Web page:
All of these changes have happened since the mid-1800s, but before carbon-intensive industrialization. Temperatures and rainfall in that region are phenomenally and naturally variable over short, medium, and long time scales. A lengthy period of abundant moisture lured settlers around the turn of the 20th century, only to have the cycle turn and almost everyone leave.

    I visited for the first time in mid June 2011. The spring was so wet and cold summer arrived a month and a half late. The Silvies River (the biggie in that area) was so high that people were worried about levees being topped and fields being flooded and roads washed out. The following year, it was so dry that 600,000 acres of Malheur County and northern Nevada caught fire and burned, forcing the cattle ranchers in the region to import hay from other parts of the West.

    Drought has persisted since then. Last summer, another 300,000 acres burned on Harney County. In 2013, we were there in September when it was 105 degrees, and again in December when it hit -30 in Burns, Oregon. That was a record for the date we were there, but not a record for the season or for Oregon.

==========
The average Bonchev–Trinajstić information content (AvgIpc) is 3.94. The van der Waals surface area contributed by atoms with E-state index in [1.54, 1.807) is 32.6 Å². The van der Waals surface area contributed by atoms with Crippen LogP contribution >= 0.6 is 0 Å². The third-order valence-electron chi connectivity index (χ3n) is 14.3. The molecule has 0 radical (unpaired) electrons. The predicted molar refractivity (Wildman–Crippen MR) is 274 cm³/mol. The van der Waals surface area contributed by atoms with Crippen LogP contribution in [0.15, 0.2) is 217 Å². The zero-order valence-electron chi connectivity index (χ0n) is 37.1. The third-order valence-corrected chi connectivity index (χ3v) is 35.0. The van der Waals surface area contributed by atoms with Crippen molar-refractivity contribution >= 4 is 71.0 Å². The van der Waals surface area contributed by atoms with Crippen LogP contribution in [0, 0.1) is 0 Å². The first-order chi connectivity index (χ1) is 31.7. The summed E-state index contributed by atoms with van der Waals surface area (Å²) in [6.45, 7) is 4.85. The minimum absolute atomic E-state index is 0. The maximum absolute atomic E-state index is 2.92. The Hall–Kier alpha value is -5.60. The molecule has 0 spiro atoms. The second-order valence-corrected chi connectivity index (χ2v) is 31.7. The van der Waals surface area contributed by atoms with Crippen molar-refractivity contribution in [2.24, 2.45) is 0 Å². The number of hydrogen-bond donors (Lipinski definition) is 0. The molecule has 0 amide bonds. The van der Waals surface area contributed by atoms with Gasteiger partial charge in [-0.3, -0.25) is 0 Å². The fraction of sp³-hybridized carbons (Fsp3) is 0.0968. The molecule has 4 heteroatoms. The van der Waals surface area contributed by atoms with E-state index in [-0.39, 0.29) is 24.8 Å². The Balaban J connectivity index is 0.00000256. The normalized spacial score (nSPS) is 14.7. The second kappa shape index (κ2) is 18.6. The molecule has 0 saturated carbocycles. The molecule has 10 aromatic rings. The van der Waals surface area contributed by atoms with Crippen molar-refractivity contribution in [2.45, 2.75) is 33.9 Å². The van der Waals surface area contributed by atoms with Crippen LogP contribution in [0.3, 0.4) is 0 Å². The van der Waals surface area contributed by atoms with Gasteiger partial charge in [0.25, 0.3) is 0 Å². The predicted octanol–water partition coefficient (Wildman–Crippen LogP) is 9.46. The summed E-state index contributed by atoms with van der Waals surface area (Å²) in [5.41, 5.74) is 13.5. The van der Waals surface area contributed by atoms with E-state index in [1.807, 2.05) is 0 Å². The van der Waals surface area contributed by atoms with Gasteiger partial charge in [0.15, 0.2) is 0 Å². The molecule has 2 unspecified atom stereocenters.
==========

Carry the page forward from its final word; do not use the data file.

This part of the high desert has a storied history of Indian wars and larger-than-life cattle barons. Climate and its volatility has played a prominent role in that history, both in modern times and before the pioneer settlement. Wet-dry cycles, and the change of lake boundaries they caused, triggered epic battles between homesteaders and cattle barons, the most famous being the murder of Peter French, the region's most prominent cattle baron who controlled hundreds of thousands of acres, on the day after Christmas 1897. French's killer, a jealous homesteader who French had evicted, was acquitted by a homesteader-dominated jury on the laughable grounds of "self defense."

    There's a town just east of Summer Lake called Paisley. Only 200 or so people live there now, but back in the day (1880 - 1930 or so), Paisley was a notoriously rowdy town where cowboys went for a whore, a fight, a bottle of whisky, and sometimes all three. Today, Paisley is quiet, surrounded by the largest ranch in the United States -- 1 million acres owned by J.R. Simplot, the Idaho billionaire made rich by selling unblemished potatoes that McDonald's made into french fries.

    It's easy to drive through this area and be completely bored. Or to be totally fascinated. Want to guess which category I fall into?